The emphasis will be on the lecture notes starting with Chapter 4 (lecture on Dynamical Equations on a Pressure Surface), and extending till the end of of the PV discussion (flow over a mountain range). Topics include PGA on a pressure surface, mass continuity on a pressure surface, thermal wind balance, natural coordinates, circulation, vorticity, and potential vorticity. From the text, we have covered Sections 4.1, 4.3, 4.4 (not 4.5), 5.1, and 5.2. You are also responsible for the material in Assignments 6 - 8, and the questions related to the above topics from the Old Tests. Some parts of the text were not covered, for example the mathematical derivation of the Montgomery stream function.

A person is swimming with a snorkel that is 1 m long. Suppose that he expands his lung volume and reduces the pressure inside his lungs by 0.01%. Assume that the original air pressure in his lungs and the pressure of the atmosphere is 1000 hPa, that the density of the air in the snorkel is 1 kg/m3, and that the snorkel is horizontal. Estimate the acceleration of the air in the snorkel. Note that 1 Pa = 1 N/m2.

** Question 2. **

A bathtub is 2 m long. The water at one end is 1 cm higher than the other. What is the magnitude and direction of the pressure gradient acceleration in the tub. Assume the density of water is 1000 kg/m3.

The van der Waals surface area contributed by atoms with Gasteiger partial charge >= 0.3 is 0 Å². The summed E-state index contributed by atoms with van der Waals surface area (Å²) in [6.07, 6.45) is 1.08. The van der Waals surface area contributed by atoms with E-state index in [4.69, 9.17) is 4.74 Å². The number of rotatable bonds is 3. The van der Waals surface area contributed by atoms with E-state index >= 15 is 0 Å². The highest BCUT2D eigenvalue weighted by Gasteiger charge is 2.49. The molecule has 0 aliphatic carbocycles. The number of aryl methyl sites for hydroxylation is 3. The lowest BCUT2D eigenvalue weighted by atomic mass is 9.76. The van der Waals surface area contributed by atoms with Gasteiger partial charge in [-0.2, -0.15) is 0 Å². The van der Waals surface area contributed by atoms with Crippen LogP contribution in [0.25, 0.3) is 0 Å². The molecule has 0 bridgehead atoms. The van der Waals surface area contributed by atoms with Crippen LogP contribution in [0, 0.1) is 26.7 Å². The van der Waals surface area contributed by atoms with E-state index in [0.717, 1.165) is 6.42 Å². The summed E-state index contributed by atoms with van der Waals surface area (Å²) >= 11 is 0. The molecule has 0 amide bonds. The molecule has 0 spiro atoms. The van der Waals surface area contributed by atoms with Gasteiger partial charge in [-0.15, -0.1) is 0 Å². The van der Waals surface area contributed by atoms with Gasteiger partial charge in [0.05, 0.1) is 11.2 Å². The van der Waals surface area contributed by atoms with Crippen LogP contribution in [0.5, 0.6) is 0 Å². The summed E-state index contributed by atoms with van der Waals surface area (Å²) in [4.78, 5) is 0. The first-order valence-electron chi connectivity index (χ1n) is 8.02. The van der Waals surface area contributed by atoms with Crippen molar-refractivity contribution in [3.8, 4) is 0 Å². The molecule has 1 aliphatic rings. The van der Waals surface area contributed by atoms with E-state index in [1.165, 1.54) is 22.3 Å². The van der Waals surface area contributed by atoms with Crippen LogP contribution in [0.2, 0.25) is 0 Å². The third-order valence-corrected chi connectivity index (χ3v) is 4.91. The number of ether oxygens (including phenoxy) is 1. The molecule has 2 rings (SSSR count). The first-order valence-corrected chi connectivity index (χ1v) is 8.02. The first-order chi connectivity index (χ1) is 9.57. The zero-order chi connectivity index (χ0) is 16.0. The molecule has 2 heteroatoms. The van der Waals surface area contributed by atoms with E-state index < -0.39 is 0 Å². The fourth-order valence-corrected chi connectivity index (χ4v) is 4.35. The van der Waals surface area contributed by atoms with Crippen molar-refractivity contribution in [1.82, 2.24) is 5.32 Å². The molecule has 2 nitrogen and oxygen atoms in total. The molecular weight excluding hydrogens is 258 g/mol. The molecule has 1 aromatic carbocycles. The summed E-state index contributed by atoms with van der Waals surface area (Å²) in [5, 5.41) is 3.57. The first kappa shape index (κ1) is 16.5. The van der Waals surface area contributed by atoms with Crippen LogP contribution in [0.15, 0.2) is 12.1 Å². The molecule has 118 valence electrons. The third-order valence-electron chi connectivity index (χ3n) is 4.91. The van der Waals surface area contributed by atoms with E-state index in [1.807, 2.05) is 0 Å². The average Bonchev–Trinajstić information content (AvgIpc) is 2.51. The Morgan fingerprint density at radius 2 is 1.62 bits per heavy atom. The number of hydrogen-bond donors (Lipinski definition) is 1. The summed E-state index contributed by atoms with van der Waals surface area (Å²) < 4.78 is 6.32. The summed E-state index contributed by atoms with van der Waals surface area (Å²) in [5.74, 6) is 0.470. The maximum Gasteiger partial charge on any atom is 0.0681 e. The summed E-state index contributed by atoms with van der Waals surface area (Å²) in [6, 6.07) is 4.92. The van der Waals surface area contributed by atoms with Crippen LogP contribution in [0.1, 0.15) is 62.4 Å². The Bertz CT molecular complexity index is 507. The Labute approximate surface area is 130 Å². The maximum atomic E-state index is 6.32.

** Question 3. **

Molecular viscosity converts parcel kinetic energy to thermal energy (randomized kinetic energy or temperature), via molecular diffusion. This is an idealized example to help explain how this occurs. Suppose that a 1 kg air parcel with a velocity of 20 m/s is adjacent to another 1 kg air parcel with a velocity of 10 m/s. After a diffusional exchange of momentum (viscosity), the 1 kg air parcels have velocities of 19 m/s and 11 m/s respectively. Note that this momentum exchange conserves the momentum of the sum of the two parcels.

(a) How much parcel kinetic energy was lost during this diffusional momentum exchange (in J)?

(b) By conservation of energy, and in the absence of any external energy sources or sinks, this reduction in parcel kinetic energy must be accompanied by an increase in thermal energy (kinetic energy of molecules). Assume that the increase in thermal energy is distributed equally between the two air parcels. Determine the increase in temperature of the two air parcels. (You can assume that this diffusional momentum exchange occurs at constant pressure, and use the specific heat at constant pressure for dry air, usually called cpd.)